Preschool dance education—it’s a frequent topic among studio owners and dance teachers. In fact, in my conversations with attendees at the DanceLife Teacher Conference and the International Dance Entrepreneurs Association conference, preschool dance seemed to come up more than any other topic.
Throughout the Rhee Gold Company we’ve taken that message to heart. As we noted in a story last year, DLTC sessions that covered creative movement, ballet, tap, musical theater, hip-hop, and jazz classes for preschoolers “were packed with both note takers and teachers eager to get up and play along.” (See “One for All: the 2015 DanceLife Teacher Conference,” October 2015.) And a significant portion of a Back to Basics Teacher Intensive at the DanceLife Retreat Center this month is devoted to classroom concepts, tips, and strategies for preschool class success.
Since the magazine’s inception, Dance Studio Life has covered preschool dance education, with stories about marketing to parents of preschoolers, tips for making recitals successful and fun for preschool-age children, a guide to teaching aids and props for preschool classes, advice from teachers and studios that specialize in teaching the youngest kids, and more.
This month we take the next step, with our first preschool-themed issue. In these pages you’ll find five features—as well as our “Page Turners” and “Moving Images” book and video recommendations, respectively—that cover preschoolers in the dance world from various angles.
The themed content begins with a business idea: why and how to implement a babywearing program, in which parents take classes while wearing their infants or toddlers in packs or slings. These programs offer an opportunity to integrate parents into your school very early in their children’s lives. You’ll also read about the educational philosophies and methodologies of two studios that specialize in teaching ballet to students as young as 2. You’ll explore a formalized and comprehensive preschool creative movement curriculum and set of teaching methods that focus on child development, classroom management, academic concepts, dance terminology, motor skills, and spatial awareness. You’ll find a list of cool props, learning games, music, and curriculums that are useful for teaching young kids. Finally, you’ll hear from four professional dancers who balance rehearsing, performing, and touring with parenting, and who find that having both a dance career and a family is not only feasible but rewarding.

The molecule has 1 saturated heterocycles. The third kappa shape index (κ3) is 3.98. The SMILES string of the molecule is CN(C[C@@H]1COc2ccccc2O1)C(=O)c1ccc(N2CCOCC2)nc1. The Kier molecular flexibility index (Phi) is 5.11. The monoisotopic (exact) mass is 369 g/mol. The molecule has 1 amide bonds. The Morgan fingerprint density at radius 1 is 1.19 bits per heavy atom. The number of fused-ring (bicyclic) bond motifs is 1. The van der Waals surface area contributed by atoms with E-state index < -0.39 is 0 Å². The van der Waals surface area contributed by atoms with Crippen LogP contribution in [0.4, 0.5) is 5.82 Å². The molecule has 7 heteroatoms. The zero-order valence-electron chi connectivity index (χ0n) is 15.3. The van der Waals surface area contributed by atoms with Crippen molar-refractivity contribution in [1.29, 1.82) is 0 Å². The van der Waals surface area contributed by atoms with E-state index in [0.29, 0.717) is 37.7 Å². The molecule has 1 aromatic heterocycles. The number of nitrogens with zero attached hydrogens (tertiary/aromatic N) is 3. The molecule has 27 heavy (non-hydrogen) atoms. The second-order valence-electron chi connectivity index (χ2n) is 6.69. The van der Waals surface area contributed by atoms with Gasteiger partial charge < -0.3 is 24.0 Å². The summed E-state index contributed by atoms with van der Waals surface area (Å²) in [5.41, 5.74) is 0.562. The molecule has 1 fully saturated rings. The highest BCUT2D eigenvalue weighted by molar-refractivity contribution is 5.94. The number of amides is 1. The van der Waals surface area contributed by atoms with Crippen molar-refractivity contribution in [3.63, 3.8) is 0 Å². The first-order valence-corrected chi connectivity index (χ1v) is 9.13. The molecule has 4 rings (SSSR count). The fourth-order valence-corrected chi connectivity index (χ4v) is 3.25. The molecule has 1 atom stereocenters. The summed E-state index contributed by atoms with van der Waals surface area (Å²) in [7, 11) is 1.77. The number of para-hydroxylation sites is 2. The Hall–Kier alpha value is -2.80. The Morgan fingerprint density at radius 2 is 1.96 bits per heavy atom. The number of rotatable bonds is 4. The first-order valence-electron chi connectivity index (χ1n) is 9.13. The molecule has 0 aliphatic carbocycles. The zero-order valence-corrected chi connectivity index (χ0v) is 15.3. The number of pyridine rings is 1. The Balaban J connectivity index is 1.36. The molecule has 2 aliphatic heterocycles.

This preschool-themed issue won’t be a one-off; we’re looking at ways to focus on preschool dance education on a regular basis. In the coming year, for example, we plan to inaugurate a “2 Tips” column devoted to ideas and methods for teaching preschoolers.
In other news, DSL welcomes a new managing editor, Heather Wisner, who comes to the magazine after nine years as managing editor of Make-Up Artist magazine. Heather has a dance certificate and a degree in English, and previously was an associate editor at Dance Magazine. Over the years she has studied ballet and hip-hop, and she writes about dance and the arts for a range of publications, including DSL; in fact, you’ll find one of her stories in next month’s hip-hop-themed issue, about a project that brings together ballet and turfing, a street dance form that originated in Oakland, California. —Thom Watson
DSL editor in chief Thom Watson is a San Francisco Bay Area–based aficionado of ballet, contemporary, and folk dance. He has also been an internet and social media executive and a political columnist.